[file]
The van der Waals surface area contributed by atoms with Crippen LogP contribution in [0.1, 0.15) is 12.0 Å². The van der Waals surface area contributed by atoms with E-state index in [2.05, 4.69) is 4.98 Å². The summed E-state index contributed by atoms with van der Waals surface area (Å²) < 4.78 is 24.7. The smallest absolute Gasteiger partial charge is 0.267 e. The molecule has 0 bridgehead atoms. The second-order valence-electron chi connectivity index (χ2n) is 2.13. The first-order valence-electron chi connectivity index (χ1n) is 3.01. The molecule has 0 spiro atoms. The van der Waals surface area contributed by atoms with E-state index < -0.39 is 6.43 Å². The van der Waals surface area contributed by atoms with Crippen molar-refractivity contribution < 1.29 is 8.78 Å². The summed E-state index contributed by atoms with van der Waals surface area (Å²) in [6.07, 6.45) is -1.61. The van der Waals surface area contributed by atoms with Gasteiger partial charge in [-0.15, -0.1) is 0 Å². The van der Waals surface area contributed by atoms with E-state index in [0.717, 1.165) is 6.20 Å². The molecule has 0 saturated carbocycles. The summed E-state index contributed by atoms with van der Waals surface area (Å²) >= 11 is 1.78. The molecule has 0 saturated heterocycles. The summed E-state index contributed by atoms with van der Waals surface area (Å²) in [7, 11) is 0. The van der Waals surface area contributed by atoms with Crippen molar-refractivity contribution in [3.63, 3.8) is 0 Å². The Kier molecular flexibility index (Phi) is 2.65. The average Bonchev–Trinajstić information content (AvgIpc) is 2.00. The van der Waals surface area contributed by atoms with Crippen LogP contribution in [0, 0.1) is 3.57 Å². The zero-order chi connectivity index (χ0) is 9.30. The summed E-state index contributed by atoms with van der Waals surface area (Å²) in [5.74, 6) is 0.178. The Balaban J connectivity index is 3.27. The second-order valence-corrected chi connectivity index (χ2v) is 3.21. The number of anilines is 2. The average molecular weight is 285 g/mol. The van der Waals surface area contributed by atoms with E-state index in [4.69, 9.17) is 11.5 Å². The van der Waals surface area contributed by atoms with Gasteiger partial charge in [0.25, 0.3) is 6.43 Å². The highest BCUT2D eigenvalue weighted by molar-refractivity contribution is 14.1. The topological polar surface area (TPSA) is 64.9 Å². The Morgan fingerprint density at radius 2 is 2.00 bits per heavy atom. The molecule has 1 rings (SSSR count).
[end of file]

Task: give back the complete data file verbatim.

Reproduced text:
The van der Waals surface area contributed by atoms with Crippen LogP contribution in [0.1, 0.15) is 12.0 Å². The van der Waals surface area contributed by atoms with E-state index in [2.05, 4.69) is 4.98 Å². The summed E-state index contributed by atoms with van der Waals surface area (Å²) < 4.78 is 24.7. The smallest absolute Gasteiger partial charge is 0.267 e. The molecule has 0 bridgehead atoms. The second-order valence-electron chi connectivity index (χ2n) is 2.13. The first-order valence-electron chi connectivity index (χ1n) is 3.01. The molecule has 0 spiro atoms. The van der Waals surface area contributed by atoms with E-state index < -0.39 is 6.43 Å². The van der Waals surface area contributed by atoms with Crippen molar-refractivity contribution < 1.29 is 8.78 Å². The summed E-state index contributed by atoms with van der Waals surface area (Å²) in [6.07, 6.45) is -1.61. The van der Waals surface area contributed by atoms with Gasteiger partial charge in [-0.15, -0.1) is 0 Å². The van der Waals surface area contributed by atoms with E-state index in [0.717, 1.165) is 6.20 Å². The molecule has 0 saturated carbocycles. The summed E-state index contributed by atoms with van der Waals surface area (Å²) >= 11 is 1.78. The molecule has 0 saturated heterocycles. The summed E-state index contributed by atoms with van der Waals surface area (Å²) in [7, 11) is 0. The van der Waals surface area contributed by atoms with Crippen molar-refractivity contribution in [3.63, 3.8) is 0 Å². The Kier molecular flexibility index (Phi) is 2.65. The average Bonchev–Trinajstić information content (AvgIpc) is 2.00. The van der Waals surface area contributed by atoms with Crippen LogP contribution in [0, 0.1) is 3.57 Å². The zero-order chi connectivity index (χ0) is 9.30. The summed E-state index contributed by atoms with van der Waals surface area (Å²) in [5.74, 6) is 0.178. The Balaban J connectivity index is 3.27. The second-order valence-corrected chi connectivity index (χ2v) is 3.21. The number of anilines is 2. The average molecular weight is 285 g/mol. The van der Waals surface area contributed by atoms with E-state index in [4.69, 9.17) is 11.5 Å². The van der Waals surface area contributed by atoms with Gasteiger partial charge in [0.25, 0.3) is 6.43 Å². The highest BCUT2D eigenvalue weighted by molar-refractivity contribution is 14.1. The topological polar surface area (TPSA) is 64.9 Å². The Morgan fingerprint density at radius 2 is 2.00 bits per heavy atom. The molecule has 1 rings (SSSR count).